Gotta love Steve Jobs and his blunt-force emails. This time, it's a lucky AppleInsider reader who sent it on a complaint about crash-prone applications, a problem which has plagued the iPhone 2.0 pretty much since launch. And what did the drive-by-Steve'ing say?
Following up on the earlier post about OpenClip, the new open-source framework for implementing a shared (i.e. cross-application) clipboard for the iPhone, the video above highlights developer Zac White's presentation at iPhoneDevCamp2. Not enough for you? Okay, TiPb had another chance to talk with the innovative folks at Proximi (makers of MagicPad, the original proof-of-concept for this functionality), who were kind enough to share a few more details with our readers.
Apple (AAPL) acknowledged Tuesday that a software update for the iPhone partly fixes the connection snags that have caused a global firestorm for the new iPhone 3G. Though mum on details, Apple spokeswoman Jennifer Bowcock said on Tuesday, "The software update improves communication with 3G networks."
Good news on the Facebook front: their native application is due to get an upgrade in September. The upgrade should actually make the app reach some sort of feature parity with the web-app version of Facebook, which right now is far superior to the native app.
New features include a revamped profiles view, viewing all notifications in the home tab, friend search and approval, the ability to view your full inbox, and more.
So, this weekend I had a lot of problems connecting to the 3G network. Bars showed full. 3G icon was lit up. But email and web browsing -- any type of network activity really -- either took forever to resolve or timed out completely. Today was even worse. Couldn't get on for most of the day. Zip. Zero. Zilch. And this was AFTER installing yesterday's hot new 2.0.2 firmware (once I got it to download...). So what's going on?
We always see (almost entirely incorrect) 'outlines' of keynotes in the runup to any Apple event, now we're getting them before the runup starts. It's a pretty safe be that Apple will be doing something in late September or October, they always try to have new iPod announcements before the holiday season. So go grab your salt shaker, pour out a few grains (actually, you might want to use them all), and take a gander at what Anonymous has told to expect in a "late September event," after the break.
Our take on the list you're about to read: real iPhone file access would be a godsend and it's a natural next step for the platform. iTunes Unlimited Music Subscriptions have been oft-rumored but given how strident Jobs has been about people wanting to own music instead of subscribe to it, we're still doubters. Then again, he did say the same thing about mobile video right before the iPod got video support. Basically, there's nothing there that we really think is a lock.
Here's a better question: what do you think Apple has in store for us this coming holiday season?
We've all known that Nike+ was supposed to come to the iPhone, we've just been waiting a bit longer than expected. So what has been cooking over at the Nike+ factory? A lot of great features and smart implementation, Nike+ definitely uses the iPhone's technology to its advantage to create a better user experience and offer a better feature set.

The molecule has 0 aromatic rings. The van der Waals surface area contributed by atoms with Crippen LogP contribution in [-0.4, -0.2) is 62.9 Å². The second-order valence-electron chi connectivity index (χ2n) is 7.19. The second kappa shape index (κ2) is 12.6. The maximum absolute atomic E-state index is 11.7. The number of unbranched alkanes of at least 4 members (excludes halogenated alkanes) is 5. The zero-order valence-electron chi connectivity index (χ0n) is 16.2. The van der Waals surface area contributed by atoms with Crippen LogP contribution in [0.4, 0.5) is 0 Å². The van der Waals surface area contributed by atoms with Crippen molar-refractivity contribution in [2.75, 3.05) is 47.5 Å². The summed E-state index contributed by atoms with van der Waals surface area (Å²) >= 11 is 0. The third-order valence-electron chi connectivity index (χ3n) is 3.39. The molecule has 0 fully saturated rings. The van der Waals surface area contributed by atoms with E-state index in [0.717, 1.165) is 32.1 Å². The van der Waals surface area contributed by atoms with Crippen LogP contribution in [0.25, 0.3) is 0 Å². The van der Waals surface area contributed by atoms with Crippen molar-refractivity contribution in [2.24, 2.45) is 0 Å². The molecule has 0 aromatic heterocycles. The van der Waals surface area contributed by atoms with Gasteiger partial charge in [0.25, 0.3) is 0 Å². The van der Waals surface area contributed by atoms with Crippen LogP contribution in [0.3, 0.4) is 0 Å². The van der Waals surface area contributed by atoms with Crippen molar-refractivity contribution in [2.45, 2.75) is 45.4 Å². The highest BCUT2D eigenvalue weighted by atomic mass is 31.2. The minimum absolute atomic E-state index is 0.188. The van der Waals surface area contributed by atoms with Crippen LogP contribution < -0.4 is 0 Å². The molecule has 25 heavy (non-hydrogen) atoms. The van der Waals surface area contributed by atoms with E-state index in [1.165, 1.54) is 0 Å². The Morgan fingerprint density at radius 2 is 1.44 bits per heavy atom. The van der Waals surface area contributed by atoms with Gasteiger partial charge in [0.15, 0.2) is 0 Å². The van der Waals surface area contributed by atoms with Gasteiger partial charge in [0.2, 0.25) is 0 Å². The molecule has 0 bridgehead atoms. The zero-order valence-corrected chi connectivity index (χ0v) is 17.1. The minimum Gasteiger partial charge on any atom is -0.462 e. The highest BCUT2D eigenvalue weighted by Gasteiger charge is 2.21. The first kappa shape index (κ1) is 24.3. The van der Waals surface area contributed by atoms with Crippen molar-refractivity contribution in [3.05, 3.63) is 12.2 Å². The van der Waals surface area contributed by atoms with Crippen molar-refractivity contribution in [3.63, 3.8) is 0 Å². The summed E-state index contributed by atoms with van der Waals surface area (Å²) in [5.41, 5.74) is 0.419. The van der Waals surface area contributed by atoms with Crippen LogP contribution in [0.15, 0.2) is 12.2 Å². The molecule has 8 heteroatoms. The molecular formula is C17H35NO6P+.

...Or is it just happy to see Brando's new iPhone 3G Telescope case?
While it won't earn any marks for stealthy good looks, this 6x zoom, which comes integrated into a clear case (for support, no doubt) may just get the conversation going... if not the lawsuits, arrest warrants, Gitmo, etc...
A member of the iPhone DevTeam -- you may know them from a little thing like Pwnage and the new QuickPwn -- has uncharacteristically issued a warning AGAINST unlocking the iPhone 3G. At least not with a hardware-based SIM card hack.
Are they suddenly becoming fans of handset lock-ins? Bias against hardware in favor of their own (still pending) software solution?
It's happened to a lot of us, I know. You're in a new city and you're hungry but you don't know where or what to eat. You delay the decision, growing edgier by the second and maybe even a little dizzy. Finally, you give in and order McDonald's or Pizza Hut or any fast food joint you can eat anywhere in this world when a great local spot was right next door. But of course, you had no idea.
Obviously, this tip won't apply to everyone. The 'killswitch' is there to remotely remove potentially malicious apps on your iPhone. Apple has stated before that to not have a 'killswitch' would simply be negligible on their part. So if Apple is activating the 'killswitch' they'll have good reason. But for those who would rather keep all the Apps that may not be okay by Apple's standards, this is the easiest way to disable the 'killswitch'.
So for those with jailbroken iPhones, you can sleep a little easier at night knowing that you've turned Big Brother off. Simply point your jailbroken iPhone to Cydia and download BossPrefs and you'll see the switch to switch off the 'killswitch'. Viva La Revolucion.
Have you run into any 3G connection issues? Do you notice a slower tick than expected with your iPhone 3G? Well, take a part in Wired.com's global study so you can see if your iPhone is the slowest horse in the race or if it's just your area. Just point your iPhone Safari browser to TestMyiPhone.com and start a download and upload test and remember your location to import into Wired.com's interactive ZeeMap.